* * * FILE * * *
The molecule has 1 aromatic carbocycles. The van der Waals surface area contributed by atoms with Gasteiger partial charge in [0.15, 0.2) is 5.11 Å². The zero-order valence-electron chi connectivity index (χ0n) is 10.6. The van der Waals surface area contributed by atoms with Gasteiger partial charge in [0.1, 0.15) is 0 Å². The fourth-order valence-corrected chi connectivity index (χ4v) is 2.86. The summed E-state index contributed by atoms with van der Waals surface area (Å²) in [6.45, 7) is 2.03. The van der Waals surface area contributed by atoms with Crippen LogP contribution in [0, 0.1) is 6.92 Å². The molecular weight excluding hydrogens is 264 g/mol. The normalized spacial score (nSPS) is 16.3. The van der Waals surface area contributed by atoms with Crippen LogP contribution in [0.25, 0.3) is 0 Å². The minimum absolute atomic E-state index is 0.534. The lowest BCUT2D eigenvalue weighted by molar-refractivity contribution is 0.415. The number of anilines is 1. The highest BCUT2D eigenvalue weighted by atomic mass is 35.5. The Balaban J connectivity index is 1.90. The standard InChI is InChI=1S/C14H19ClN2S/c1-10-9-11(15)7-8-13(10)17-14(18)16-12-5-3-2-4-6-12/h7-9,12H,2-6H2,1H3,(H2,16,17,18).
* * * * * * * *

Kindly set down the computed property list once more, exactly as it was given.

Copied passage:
The molecule has 1 aromatic carbocycles. The van der Waals surface area contributed by atoms with Gasteiger partial charge in [0.15, 0.2) is 5.11 Å². The zero-order valence-electron chi connectivity index (χ0n) is 10.6. The van der Waals surface area contributed by atoms with Gasteiger partial charge in [0.1, 0.15) is 0 Å². The fourth-order valence-corrected chi connectivity index (χ4v) is 2.86. The summed E-state index contributed by atoms with van der Waals surface area (Å²) in [6.45, 7) is 2.03. The van der Waals surface area contributed by atoms with Crippen LogP contribution in [0, 0.1) is 6.92 Å². The molecular weight excluding hydrogens is 264 g/mol. The normalized spacial score (nSPS) is 16.3. The van der Waals surface area contributed by atoms with Crippen LogP contribution in [0.25, 0.3) is 0 Å². The minimum absolute atomic E-state index is 0.534. The lowest BCUT2D eigenvalue weighted by molar-refractivity contribution is 0.415. The number of anilines is 1. The highest BCUT2D eigenvalue weighted by atomic mass is 35.5. The Balaban J connectivity index is 1.90. The standard InChI is InChI=1S/C14H19ClN2S/c1-10-9-11(15)7-8-13(10)17-14(18)16-12-5-3-2-4-6-12/h7-9,12H,2-6H2,1H3,(H2,16,17,18).